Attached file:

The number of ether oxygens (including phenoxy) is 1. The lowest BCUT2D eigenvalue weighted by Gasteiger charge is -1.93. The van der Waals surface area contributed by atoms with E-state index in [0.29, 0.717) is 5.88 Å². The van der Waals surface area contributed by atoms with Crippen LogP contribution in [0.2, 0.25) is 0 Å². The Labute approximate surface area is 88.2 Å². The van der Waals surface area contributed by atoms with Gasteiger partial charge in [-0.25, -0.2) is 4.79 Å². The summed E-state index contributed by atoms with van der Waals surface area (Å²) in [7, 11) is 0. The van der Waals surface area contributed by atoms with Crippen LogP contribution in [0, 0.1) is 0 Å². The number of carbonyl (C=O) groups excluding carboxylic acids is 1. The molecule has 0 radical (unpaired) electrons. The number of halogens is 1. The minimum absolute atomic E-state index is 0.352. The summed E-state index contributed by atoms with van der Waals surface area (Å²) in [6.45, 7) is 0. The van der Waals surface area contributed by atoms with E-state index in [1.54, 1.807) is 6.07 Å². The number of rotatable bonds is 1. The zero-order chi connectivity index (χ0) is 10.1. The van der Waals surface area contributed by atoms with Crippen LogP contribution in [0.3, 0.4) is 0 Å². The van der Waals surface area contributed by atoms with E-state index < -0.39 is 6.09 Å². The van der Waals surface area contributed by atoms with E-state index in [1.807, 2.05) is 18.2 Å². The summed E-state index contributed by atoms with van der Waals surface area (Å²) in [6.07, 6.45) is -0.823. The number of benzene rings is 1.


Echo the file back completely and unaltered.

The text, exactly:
The number of ether oxygens (including phenoxy) is 1. The lowest BCUT2D eigenvalue weighted by Gasteiger charge is -1.93. The van der Waals surface area contributed by atoms with E-state index in [0.29, 0.717) is 5.88 Å². The van der Waals surface area contributed by atoms with Crippen LogP contribution in [0.2, 0.25) is 0 Å². The Labute approximate surface area is 88.2 Å². The van der Waals surface area contributed by atoms with Gasteiger partial charge in [-0.25, -0.2) is 4.79 Å². The summed E-state index contributed by atoms with van der Waals surface area (Å²) in [7, 11) is 0. The van der Waals surface area contributed by atoms with Crippen LogP contribution in [0, 0.1) is 0 Å². The number of carbonyl (C=O) groups excluding carboxylic acids is 1. The molecule has 0 radical (unpaired) electrons. The number of halogens is 1. The minimum absolute atomic E-state index is 0.352. The summed E-state index contributed by atoms with van der Waals surface area (Å²) in [6.45, 7) is 0. The van der Waals surface area contributed by atoms with E-state index in [1.54, 1.807) is 6.07 Å². The number of rotatable bonds is 1. The zero-order chi connectivity index (χ0) is 10.1. The van der Waals surface area contributed by atoms with Crippen LogP contribution in [0.3, 0.4) is 0 Å². The van der Waals surface area contributed by atoms with E-state index < -0.39 is 6.09 Å². The van der Waals surface area contributed by atoms with E-state index in [1.807, 2.05) is 18.2 Å². The summed E-state index contributed by atoms with van der Waals surface area (Å²) in [6.07, 6.45) is -0.823. The number of benzene rings is 1.